Scams and associated fraud seem to be forever rising, with the ONS recording 3.8 million incidents of fraud in the UK between 2017 and 2018.
A study by Age UK found that an individual in the UK is three times more likely to suffer fraud than a robbery and burglary. Over 800,000 victims above the age of 65 are targeted by fraudsters each year, including 49,000 successful attempts between 2018 and 2019.
If you’re looking for general strategies to protect yourself from data theft and cybercrime online, then visit our guide here.
Amongst the various techniques utilised by cybercriminals to gain access to personal and financial details is phishing. Phishing is when a fraudster impersonates or misrepresents trusted brands, businesses or individuals to access personal information. PayPal is a frequent target of phishers.
In fact, PayPal is the ‘most spoofed’ brand on the planet, according to WeLiveSecurity.
Hackers probably target PayPal due to how ubiquitous and widely known it is. There’s a solid chance that the recipient will indeed own a PayPal account, which is the first step in launching a successful phishing attempt.
The object of phishing is to convince the victim to give away their details. These details are then used to access their account and steal their money or identity.
Phishing is a deliberately chosen homophone of fishing.
The word 'phishing' was coined in 1996 by hackers aiming to steal America Online accounts (now AOL). By sending out email ‘lures’ or ‘bait’ to the ‘sea’ of internet users, hackers hoped that at least some would take the bait.
These email lures would include fake lottery wins, which are still a popular ‘lure' today, as well as fake fraud alerts, falsely represented charities and other fake authorities.
Phishing today is the same as it ever was in principle. Millions of people receive phishing messages in their email inbox or phone every single day, and inevitably, a small percentage of victims are caught out.
Today, phishing scams have become far more sophisticated. Hackers can create fake messages and emails that look and behave like the ‘real thing’.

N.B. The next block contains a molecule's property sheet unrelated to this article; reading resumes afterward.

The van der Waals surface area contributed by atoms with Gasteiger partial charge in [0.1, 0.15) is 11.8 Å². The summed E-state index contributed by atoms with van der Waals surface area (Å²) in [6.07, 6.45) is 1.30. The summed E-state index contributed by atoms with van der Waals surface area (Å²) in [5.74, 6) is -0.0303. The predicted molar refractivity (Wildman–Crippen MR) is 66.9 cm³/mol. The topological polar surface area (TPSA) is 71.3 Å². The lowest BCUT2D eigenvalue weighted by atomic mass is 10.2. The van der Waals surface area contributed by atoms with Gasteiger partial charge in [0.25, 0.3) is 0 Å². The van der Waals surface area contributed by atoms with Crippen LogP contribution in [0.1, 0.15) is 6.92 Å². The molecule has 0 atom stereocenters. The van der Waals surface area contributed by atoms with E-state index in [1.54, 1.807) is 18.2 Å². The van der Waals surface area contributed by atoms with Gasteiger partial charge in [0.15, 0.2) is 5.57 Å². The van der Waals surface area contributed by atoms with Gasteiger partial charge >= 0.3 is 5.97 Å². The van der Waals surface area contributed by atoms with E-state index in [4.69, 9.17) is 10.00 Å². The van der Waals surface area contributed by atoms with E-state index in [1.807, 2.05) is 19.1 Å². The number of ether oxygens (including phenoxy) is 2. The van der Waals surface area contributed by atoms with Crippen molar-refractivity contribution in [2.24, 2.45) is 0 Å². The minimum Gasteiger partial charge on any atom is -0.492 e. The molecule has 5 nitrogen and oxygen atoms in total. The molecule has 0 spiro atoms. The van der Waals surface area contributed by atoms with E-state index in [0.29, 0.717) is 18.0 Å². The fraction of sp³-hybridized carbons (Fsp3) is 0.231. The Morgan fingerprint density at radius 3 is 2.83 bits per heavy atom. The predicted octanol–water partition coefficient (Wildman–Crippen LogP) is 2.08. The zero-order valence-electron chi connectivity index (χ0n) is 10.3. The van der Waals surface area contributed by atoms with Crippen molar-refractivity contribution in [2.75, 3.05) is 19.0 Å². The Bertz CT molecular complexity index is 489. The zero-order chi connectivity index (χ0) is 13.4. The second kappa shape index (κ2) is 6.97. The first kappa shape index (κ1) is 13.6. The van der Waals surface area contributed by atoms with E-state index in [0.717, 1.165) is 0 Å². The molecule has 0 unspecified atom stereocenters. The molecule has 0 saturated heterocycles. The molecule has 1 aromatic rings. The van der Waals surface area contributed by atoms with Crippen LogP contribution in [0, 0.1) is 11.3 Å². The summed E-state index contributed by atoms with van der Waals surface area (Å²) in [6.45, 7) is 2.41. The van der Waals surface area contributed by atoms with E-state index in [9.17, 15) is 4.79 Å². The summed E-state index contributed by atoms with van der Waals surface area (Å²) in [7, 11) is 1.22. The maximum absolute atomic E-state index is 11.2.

Smishing is sometimes used to describe SMS-based phishing, which is the type of PayPal scam we’re discussing here. Smishing involves the receipt of an SMS text message which contains a spoof link and ‘call to action’, like ‘click here to resolve fraud on your account’.
Vishing is phishing via voice message or answerphone. An automated system will be used to make random automated voice calls to numbers. It may leave a message if the recipient doesn't pick up the phone.
An example of a vishing message given by PayPal is:
"This is PayPal calling about a possible fraudulent transaction on your account. Please enter your password now to hear the transaction details. We need your immediate response to block this transaction.
What is the PayPal text scam?
PayPal, the ubiquitous payments provider that used to be strongly associated with eBay, is an ideal platform for phishers.
The PayPal text scam involves receiving a text message masquerading as PayPal.
SMS phishing scams are widespread, seeing as SMS is the lowest common denominator amongst phone users worldwide.
These messages usually feature some sort of alarmist tagline and request. It’s common for fraudsters to elicit some kind of immediate reaction from their victim, prompting them to act quickly before they reflect or realise what they’ve done.
One of the most common subject/taglines is something along the lines of:
“Immediate Action Required: Your PayPal Account Has Been Compromised.”
Familiar to anyone? These sorts of alarmist messages crop up a lot in phishing scams online. The general idea is to make the recipient feel anxious and compel them to act immediately. This can be pretty effective if the message catches us off guard. Then there’s the lingering feeling that it could indeed be legitimate.
Other possible subject lines include:
"You have received an online payment. Click here to update your details so we can credit your account."
“You have a gift voucher that is about to expire. Log in to use it."
"We need to talk about your account. Please sign in and contact us immediately."
“We need a few more details to verify your account. Your account will be closed if you fail to do this within 24 hours.”
PayPal gives the following two example texts. The currency and phone number will likely be tailored to the UK if the recipient has a +44 prefix.
"Your PayPal account has been suspended due to suspicious activity. Please contact us immediately at 0123-4567. We must speak to you immediately."
“PayPal: You spent $1,293.17 USD with PayPal . If you did not make this transaction, please call us immediately at 0123-4567. Thank You."
What happens next?
There will be a link or number embedded in the message. The link may look quite similar to PayPal’s genuine link.
Upon clicking the link, you’ll likely be taken through to a page that looks highly similar, if not identical, to PayPal. Once you begin to type your details, you won’t need to even insert your password and press ‘enter’ for hackers to download anything you've typed. They can download characters automatically as you type.
You might decide not to go through with it, but it may be too late by that stage.